Raymond shifted his weight forward on the coffee
shop chair and leaned his cheekbone into the heel of
his palm. A childhood verse chided him in his
mother’s voice of over fifty years ago.
“Raymond, Raymond, if you’re able,
get your elbows off the table.
This is not a horse’s stable,
but your mother’s dining table.”
It didn’t immediately connect to any
pictures in his mind but he had heard it enough
to know it was real. An hour ago he had been
at his mother’s side in the palliative care ward.
She had appeared smaller than he liked to think of
her—had looked almost like he was seeing her at
a distance. She hadn’t greeted him, only closed
her eyes and said, “Feed the cats, will you.” It wasn’t
really a question. “Yes,” he answered, but the cats,
whoever they were, must have left or died years ago.
The only living thing she owned, he suspected,
was the small Christmas cactus someone had brought to
cheer her up. He looked at her again, waiting for
her eyes to open. They never did. Her jaw dropped
and that was that. Raymond hadn’t wanted to be
in the room when the nurses and orderly would
come to take her away. He stopped at the reception
desk to say that he’d be in the coffee shop
waiting for his brother and sister-in-law to
arrive. They were late and he was thankful to have
a few minutes to himself. From where he sat he
faced the open entrance of the café. There was
a couple sitting tiredly off to one side.
A man in a shapeless blue hospital gown and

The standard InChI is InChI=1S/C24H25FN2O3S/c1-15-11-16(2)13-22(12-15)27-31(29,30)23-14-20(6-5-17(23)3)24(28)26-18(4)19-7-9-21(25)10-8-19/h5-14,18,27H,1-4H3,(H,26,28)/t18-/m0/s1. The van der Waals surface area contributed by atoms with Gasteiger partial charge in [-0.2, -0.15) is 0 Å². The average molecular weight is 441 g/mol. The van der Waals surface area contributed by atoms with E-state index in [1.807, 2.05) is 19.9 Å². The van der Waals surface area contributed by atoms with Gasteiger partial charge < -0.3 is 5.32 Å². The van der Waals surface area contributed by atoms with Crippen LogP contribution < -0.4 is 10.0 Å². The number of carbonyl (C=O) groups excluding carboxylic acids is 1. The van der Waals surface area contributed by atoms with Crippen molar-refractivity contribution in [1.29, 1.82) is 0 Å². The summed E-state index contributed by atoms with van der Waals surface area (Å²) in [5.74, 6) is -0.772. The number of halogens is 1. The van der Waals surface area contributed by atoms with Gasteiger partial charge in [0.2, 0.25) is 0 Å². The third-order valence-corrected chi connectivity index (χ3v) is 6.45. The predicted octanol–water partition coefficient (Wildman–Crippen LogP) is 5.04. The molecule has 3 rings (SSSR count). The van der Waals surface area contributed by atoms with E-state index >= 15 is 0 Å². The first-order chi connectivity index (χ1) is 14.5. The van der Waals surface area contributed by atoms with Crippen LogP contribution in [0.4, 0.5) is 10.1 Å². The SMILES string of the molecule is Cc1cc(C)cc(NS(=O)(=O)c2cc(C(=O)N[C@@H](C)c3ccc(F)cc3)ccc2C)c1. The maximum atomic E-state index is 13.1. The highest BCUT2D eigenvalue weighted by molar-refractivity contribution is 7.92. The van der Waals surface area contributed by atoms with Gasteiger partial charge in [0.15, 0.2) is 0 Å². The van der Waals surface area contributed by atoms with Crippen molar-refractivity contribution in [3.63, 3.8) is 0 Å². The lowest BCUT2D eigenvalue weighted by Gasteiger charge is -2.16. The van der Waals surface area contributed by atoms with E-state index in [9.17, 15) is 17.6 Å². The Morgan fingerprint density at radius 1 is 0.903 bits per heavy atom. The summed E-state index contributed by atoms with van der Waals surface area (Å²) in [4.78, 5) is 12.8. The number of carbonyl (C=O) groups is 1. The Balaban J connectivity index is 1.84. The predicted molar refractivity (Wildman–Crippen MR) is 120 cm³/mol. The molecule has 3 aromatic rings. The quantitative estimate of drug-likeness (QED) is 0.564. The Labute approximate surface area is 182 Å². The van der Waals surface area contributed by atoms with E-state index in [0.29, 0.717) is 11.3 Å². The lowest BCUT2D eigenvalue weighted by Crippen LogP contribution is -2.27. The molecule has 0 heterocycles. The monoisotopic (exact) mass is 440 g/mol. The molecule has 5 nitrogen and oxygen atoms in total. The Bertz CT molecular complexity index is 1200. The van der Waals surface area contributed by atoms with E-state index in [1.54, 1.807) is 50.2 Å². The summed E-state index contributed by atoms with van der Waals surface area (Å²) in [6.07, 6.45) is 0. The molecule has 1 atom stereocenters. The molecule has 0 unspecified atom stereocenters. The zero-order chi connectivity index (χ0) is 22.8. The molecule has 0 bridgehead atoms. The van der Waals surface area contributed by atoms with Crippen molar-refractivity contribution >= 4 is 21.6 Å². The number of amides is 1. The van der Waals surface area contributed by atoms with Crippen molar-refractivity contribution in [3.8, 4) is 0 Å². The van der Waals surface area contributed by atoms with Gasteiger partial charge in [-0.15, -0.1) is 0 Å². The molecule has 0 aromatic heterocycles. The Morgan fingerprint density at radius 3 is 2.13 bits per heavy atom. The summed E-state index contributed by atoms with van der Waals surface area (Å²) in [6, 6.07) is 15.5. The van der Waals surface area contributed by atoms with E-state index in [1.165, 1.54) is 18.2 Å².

slippers shuffled in pushing an IV pole ahead
of him. Raymond heard steps echo sharply down
the hallway. Here they are, he thought, hurrying
needlessly. Bill and Marijke had been fast asleep
at 2:30 am when Raymond’s first text message
came in. They never saw it until 5:00 when Bill
reached for his cell phone as he did every morning
right after Marijke turned off the alarm. “****,”
he said, “No time.” Bill, “William” on his realtor
business card, and Marijke, were used to demands
on their time from potential home buyers. But they
usually had early mornings to themselves—
breakfast, coffee, catch up on current events. Not
today. The text had said, “ASAP.” They hit the drive-
through at Starbucks on their way to the hospital.
“Hey Bill. Marijke,” Raymond said. Bill nodded. “Hey,”
he replied and paused to look at Raymond, to see
if he’d say something else, “Is she gone?” “Couple of
hours ago,” Raymond said. “Should we see her?” Bill asked.
“Can if you want, I suppose. Maybe later,"
Raymond said, "Did she have a cat? She mentioned cats.
I haven’t seen any for years. Did you take them?”
Mother might have mixed him up with Bill again.
Raymond looked at his brother who didn’t seem to
be listening and then at Marijke. "She used to